Hayward Turbo Cell
Salt Water Pool FAQs
What is a Salt Water Pool? A salt water pool is a pool that uses salt in the water to generate chlorine. It is simply a pool that uses a chlorine generator, which through the process of water passing through an electronic cell, produces sodium hypochorite or liquid chlorine. So, a salt-water pool is NOT a chlorine free pool. It is a pool that makes its own chlorine.
How salty is the water? Most chlorine generators require salt content of 3000 – 4000ppm (parts per million). Ocean water has a salt content of around 35,000ppm. The average person cannot taste the salt in a salt water pool since the salinity is so mild. In a salt water pool the salinity is close to that of the human skin so the water feel smooth, and your skin feels smooth upon getting out of the pool.
How does a Salt Water Pool System work? The chlorine generator system consists of a control unit and a salt cell. The control unit regulates how long the power is supplied to the salt cell. Chlorine is produced when power is supplied to the cell. Typically, there is a control knob on the unit to regulate the amount of power going to the cell. By turning the control knob up the unit supplies electric to the salt cell for a longer amount of time. Salty water flows through the cell (with the pump on) and through the process of electrolysis, the salt in the water is converted into liquid chlorine.
What are the benefits to a salt water system?
• Continuous sanitation eliminates free chlorine volatility and chloramine build up.
• Clearer eyes.
• Softer skin with less dry whitish chlorine residual.
• No noxious chlorine smells.
• No hassles of handling, storing or transporting chlorine.
How often do I have to add salt? Salt in the pool is only lost when water leaves the pool through backwashing, splash-out, leaks, or vacuuming to waste. Most pool owners with salt water need to replace about 10% of their salt during each season.
What system maintenance is required? You will need to monitor and keep the salt concentration between 3000 to 4000ppm to have an adequate amount of salt for the cell to produce the chlorine necessary to maintain the pool. Salt test strips and kits can be purchased at your local pool supply store. Most controls will display the salt content on the LED panel on the control. Your control knob may also have to be adjusted, up or down, as required to keep the chlorine production in line with the demand. Since the chlorine generator will only make chlorine when the pump is running you need to have the pump on when demand is highest. Typically setting your timer to run during the daylight hours from about 8am to 6pm daily in the summer is about right. Through a bit of trial and error you will find the control setting and filtration time you need to meet the chlorine demand during different points in your swimming season. Occasionally, if the chlorine reading is below recommended levels you may need to super chlorinate the pool manually to supplement the chlorine feed in order to raise the chlorine level quickly.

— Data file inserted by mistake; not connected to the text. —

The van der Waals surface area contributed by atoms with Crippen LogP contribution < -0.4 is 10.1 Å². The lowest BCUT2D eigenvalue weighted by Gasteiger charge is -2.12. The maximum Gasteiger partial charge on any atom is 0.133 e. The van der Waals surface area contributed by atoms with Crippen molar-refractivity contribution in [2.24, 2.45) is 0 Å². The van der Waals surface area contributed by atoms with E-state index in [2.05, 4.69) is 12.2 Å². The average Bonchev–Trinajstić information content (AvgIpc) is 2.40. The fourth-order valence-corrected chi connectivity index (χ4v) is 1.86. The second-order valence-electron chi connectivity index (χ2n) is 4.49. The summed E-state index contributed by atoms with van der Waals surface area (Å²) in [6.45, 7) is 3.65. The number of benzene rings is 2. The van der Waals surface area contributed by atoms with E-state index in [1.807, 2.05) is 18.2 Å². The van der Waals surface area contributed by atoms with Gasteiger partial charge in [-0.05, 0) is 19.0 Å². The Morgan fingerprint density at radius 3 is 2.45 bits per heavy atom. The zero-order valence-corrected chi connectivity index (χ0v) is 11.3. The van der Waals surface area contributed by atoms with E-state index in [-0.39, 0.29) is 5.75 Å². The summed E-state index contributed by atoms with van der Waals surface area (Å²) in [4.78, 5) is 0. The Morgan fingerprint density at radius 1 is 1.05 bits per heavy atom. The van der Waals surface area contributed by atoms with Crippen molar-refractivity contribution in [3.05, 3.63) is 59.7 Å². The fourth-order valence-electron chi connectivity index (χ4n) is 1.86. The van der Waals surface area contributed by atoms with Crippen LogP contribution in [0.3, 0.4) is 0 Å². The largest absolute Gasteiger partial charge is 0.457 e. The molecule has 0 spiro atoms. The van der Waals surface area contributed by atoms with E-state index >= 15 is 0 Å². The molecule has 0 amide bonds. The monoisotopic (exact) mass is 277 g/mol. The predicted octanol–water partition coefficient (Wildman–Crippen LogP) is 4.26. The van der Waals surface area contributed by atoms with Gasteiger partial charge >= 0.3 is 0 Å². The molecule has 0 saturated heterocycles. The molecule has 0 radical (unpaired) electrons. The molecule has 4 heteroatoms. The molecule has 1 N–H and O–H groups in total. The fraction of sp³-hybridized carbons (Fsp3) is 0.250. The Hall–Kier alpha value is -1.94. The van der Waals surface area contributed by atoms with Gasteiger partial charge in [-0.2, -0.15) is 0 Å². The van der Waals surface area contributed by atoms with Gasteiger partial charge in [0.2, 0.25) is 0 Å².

What maintenance of the cell is required? Most units have a self cleaning feature built right in that reverses the polarity of the voltage through the cell to clean off scale buildup off of the cell plates. If the unit does not have a self cleaning feature, at the end of the season, a mild muriatic solution may be used to clean the cell of 10 parts water to 1 part muriatic acid.
Where does the salt go? The salt is poured directly into the deep end of your pool. Using your telepole and brush head, brush any that is lying on the floor of the pool until it is fully dissolved.
Do I still need other chemicals? Yes! The salt system generates chlorine only. Chlorine is most effective and your pool healthiest for swimmers and equipment with properly balanced water. Alkalinity, pH, Calcium, Cyanuric Acid levels will still need to be maintained at proper levels.
What size chlorine generator should I purchase? Salt systems produce a certain amount of chlorine per hour. You will need to consult with your pool professional to purchase the system that will keep up with the chlorine demand for the volume (gallons) of water in your pool. Manufacturer specifications will indicate the number of gallons of pool water for each model system. If your pool volume is between 2 models buy the larger system.
Is there a cost benefit to using a chlorine generator? Most pool owners purchase salt systems for improved water quality, swimmer comfort and the other benefits discussed above. Nonetheless, you will save a good bit of money by no longer needing to purchase chlorine. After the upfront cost, it usually takes about 2 to 3 years for the system to pay for itself.
Why do swimmers who consider themselves "sensitive" to chlorine not experience sensitivity in salt water pools? Many times the people who have sensitivity or "allergic reactions" are not actually having a reaction to the chlorine. Packaged pool chemicals have additives and by-products that don't exist in the chlorine generated by the salt cell.